Seoul said Monday it would consider all possible risks as it prepares for more talks on a huge project to pipe Russian natural gas to South Korea via North Korea.
“We will examine all possible measures to tackle North Korean risks and reflect them in the process of further discussions,” the Ministry of Knowledge Economy said in a report to parliament.
Inter-Korean relations remain frosty after two deadly border incidents last year which Seoul blamed on its neighbour. Critics of the pipeline project say Pyongyang could tamper with the gas supply at times of tensions.
Responding to such criticism, the ministry report quoted by Yonhap news agency said the exporter (Russia) in such deals bears responsibility for the fulfillment of obligations.
But it noted that the project “is still in its infancy and there has been no discussion yet on detailed terms of a contract”.
The pipeline, estimated by the ministry to cost $3.4 billion, has been mooted for years. It was back in the headlines last month when the North’s leader Kim Jong-Il reportedly gave it his backing during a summit in Russia with President Dmitry Medvedev.
Choo Kang-Soo, president of South Korea’s state-run Korea Gas Corp, and North Korea’s Oil Industry Minister Kim Hui-Yong held separate talks in Russia last week with representatives of Russia’s largest gas firm Gazprom.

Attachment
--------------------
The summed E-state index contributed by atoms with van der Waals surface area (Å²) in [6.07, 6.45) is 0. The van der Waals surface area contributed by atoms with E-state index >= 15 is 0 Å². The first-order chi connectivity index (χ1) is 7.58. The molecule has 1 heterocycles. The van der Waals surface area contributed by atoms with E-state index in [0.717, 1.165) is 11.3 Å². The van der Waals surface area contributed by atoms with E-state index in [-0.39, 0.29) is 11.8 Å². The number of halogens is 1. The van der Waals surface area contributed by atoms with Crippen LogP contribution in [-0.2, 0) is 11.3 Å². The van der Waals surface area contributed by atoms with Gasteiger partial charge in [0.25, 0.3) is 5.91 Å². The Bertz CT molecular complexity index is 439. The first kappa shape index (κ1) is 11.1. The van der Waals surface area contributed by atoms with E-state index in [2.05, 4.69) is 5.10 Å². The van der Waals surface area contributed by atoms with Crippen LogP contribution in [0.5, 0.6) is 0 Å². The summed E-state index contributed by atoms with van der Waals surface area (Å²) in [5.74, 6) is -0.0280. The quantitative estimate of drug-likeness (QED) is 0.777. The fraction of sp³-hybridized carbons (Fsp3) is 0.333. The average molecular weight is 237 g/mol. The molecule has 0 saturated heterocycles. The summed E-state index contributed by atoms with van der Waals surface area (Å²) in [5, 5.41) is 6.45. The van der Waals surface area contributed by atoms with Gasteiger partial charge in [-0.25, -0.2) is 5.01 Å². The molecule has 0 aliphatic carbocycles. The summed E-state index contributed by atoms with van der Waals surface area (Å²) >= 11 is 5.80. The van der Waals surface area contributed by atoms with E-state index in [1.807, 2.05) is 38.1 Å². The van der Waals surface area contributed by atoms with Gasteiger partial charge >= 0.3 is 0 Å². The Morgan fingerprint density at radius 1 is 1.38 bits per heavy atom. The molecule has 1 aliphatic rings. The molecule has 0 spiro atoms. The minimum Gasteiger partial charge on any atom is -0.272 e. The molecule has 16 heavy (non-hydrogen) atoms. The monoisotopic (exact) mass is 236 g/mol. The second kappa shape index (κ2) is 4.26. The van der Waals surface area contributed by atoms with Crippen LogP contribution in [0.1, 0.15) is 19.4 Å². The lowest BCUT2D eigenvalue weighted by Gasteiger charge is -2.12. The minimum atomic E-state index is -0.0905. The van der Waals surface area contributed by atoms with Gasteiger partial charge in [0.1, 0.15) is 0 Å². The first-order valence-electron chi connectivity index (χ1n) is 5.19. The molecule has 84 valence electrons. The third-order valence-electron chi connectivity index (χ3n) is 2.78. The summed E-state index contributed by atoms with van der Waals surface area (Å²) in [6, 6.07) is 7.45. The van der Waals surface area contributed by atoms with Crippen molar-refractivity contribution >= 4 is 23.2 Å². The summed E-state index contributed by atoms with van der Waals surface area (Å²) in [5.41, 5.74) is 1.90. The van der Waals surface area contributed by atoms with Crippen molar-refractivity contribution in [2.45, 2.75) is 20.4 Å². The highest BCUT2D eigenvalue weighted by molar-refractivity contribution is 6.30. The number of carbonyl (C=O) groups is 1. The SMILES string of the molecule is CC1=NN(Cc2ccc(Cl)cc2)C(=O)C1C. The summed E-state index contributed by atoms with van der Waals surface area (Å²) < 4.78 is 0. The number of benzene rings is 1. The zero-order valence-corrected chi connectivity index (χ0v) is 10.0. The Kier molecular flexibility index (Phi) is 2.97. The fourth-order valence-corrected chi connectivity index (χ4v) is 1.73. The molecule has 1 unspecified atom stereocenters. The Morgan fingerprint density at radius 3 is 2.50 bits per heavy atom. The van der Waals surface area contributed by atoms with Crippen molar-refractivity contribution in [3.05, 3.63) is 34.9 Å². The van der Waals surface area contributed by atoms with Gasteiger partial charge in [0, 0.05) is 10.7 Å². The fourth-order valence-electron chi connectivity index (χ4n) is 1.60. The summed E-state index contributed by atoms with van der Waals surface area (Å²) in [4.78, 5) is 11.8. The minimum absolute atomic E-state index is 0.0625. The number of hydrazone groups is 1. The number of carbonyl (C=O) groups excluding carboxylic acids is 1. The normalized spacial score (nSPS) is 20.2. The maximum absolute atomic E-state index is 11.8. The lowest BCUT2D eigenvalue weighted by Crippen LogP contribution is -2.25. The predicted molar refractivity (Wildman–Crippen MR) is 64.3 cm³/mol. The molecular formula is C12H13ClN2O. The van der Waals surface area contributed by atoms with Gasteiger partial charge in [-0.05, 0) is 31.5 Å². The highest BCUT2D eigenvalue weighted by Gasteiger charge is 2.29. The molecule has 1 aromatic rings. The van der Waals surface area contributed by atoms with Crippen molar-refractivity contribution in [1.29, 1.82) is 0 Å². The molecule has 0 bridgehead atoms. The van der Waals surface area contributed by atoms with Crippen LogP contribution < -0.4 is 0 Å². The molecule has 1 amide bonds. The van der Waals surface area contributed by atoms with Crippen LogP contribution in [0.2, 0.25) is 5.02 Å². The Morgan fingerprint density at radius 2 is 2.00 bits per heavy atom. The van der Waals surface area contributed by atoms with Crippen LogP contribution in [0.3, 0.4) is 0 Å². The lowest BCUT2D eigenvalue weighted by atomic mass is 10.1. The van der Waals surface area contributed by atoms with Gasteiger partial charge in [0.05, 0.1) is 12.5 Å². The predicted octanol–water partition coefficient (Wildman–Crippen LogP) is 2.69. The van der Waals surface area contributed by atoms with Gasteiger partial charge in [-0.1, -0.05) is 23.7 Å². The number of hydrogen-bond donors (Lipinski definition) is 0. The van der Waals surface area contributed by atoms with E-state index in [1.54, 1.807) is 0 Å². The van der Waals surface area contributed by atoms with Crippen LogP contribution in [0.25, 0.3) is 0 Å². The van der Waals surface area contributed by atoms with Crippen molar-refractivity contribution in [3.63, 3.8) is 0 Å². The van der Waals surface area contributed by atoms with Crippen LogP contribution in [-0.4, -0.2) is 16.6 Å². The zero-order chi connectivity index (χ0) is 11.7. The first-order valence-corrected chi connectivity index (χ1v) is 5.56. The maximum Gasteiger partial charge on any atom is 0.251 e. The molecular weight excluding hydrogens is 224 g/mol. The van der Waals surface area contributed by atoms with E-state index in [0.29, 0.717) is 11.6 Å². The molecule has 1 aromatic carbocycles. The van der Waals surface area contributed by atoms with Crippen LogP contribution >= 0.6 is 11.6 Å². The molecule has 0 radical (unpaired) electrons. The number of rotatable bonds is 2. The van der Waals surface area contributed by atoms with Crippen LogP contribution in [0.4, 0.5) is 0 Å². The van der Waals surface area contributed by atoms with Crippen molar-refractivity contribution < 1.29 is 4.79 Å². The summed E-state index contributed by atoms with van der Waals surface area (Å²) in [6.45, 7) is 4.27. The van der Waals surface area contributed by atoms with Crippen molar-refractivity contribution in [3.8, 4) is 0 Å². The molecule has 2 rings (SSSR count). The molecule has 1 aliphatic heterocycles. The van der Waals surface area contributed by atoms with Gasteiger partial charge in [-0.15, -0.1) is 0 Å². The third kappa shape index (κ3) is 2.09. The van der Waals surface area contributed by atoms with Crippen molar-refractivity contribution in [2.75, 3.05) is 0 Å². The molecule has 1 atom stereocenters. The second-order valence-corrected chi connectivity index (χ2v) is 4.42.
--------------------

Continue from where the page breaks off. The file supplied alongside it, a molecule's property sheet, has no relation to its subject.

Gazprom said discussions with Kim ended with the signing of a memorandum of understanding while those with Choo produced a “roadmap” for future gas deliveries to the South.
South Korea’s President Lee Myung-Bak said this month the pipeline may be speeded up. “I think it will proceed faster than expected. It will be great if the project materialises,” he said.
Resource-poor but heavily industrialised South Korea is one of the world’s biggest importers of natural gas.
Under a 2008 interim agreement with Gazprom it would import at least 10 billion cubic metres (350 billion cubic feet) of natural gas a year — 20 percent of its annual needs — for 30 years.
Apart from the North Korean delivery route, other options are an undersea pipeline or liquefied supplies by ship.
Experts said the transport cost of pipelined gas would be one third that of liquefied gas carried by ship. Given current gas prices, the deal could bring Russia $150 billion over 30 years.
Citing government sources, South Korea’s Chosun Ilbo newspaper has said the impoverished North was asking $150 million per year as a transit fee.
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